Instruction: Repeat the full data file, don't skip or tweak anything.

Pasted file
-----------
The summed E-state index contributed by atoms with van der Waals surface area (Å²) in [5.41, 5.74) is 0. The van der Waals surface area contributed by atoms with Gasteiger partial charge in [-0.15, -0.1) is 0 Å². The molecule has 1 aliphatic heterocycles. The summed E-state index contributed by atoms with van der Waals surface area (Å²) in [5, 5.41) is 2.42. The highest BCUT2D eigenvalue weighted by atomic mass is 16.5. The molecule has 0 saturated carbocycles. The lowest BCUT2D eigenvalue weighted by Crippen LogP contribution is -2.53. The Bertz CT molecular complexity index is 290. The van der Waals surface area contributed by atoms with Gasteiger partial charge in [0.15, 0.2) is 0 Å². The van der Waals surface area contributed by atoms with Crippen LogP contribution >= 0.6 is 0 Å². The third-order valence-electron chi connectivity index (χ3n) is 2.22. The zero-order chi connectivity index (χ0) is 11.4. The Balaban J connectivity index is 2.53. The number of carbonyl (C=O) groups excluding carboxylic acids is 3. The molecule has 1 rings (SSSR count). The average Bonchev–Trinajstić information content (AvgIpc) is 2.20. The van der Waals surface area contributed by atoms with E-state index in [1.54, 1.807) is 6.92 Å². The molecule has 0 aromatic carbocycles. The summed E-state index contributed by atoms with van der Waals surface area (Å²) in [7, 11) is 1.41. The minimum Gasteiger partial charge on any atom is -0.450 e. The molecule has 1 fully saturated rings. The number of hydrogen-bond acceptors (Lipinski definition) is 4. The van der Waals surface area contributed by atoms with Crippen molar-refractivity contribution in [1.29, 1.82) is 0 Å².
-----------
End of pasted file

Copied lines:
The summed E-state index contributed by atoms with van der Waals surface area (Å²) in [5.41, 5.74) is 0. The van der Waals surface area contributed by atoms with Gasteiger partial charge in [-0.15, -0.1) is 0 Å². The molecule has 1 aliphatic heterocycles. The summed E-state index contributed by atoms with van der Waals surface area (Å²) in [5, 5.41) is 2.42. The highest BCUT2D eigenvalue weighted by atomic mass is 16.5. The molecule has 0 saturated carbocycles. The lowest BCUT2D eigenvalue weighted by Crippen LogP contribution is -2.53. The Bertz CT molecular complexity index is 290. The van der Waals surface area contributed by atoms with Gasteiger partial charge in [0.15, 0.2) is 0 Å². The van der Waals surface area contributed by atoms with Crippen LogP contribution >= 0.6 is 0 Å². The third-order valence-electron chi connectivity index (χ3n) is 2.22. The zero-order chi connectivity index (χ0) is 11.4. The Balaban J connectivity index is 2.53. The number of carbonyl (C=O) groups excluding carboxylic acids is 3. The molecule has 1 rings (SSSR count). The average Bonchev–Trinajstić information content (AvgIpc) is 2.20. The van der Waals surface area contributed by atoms with E-state index in [1.54, 1.807) is 6.92 Å². The molecule has 0 aromatic carbocycles. The summed E-state index contributed by atoms with van der Waals surface area (Å²) in [7, 11) is 1.41. The minimum Gasteiger partial charge on any atom is -0.450 e. The molecule has 1 fully saturated rings. The number of hydrogen-bond acceptors (Lipinski definition) is 4. The van der Waals surface area contributed by atoms with Crippen molar-refractivity contribution in [1.29, 1.82) is 0 Å².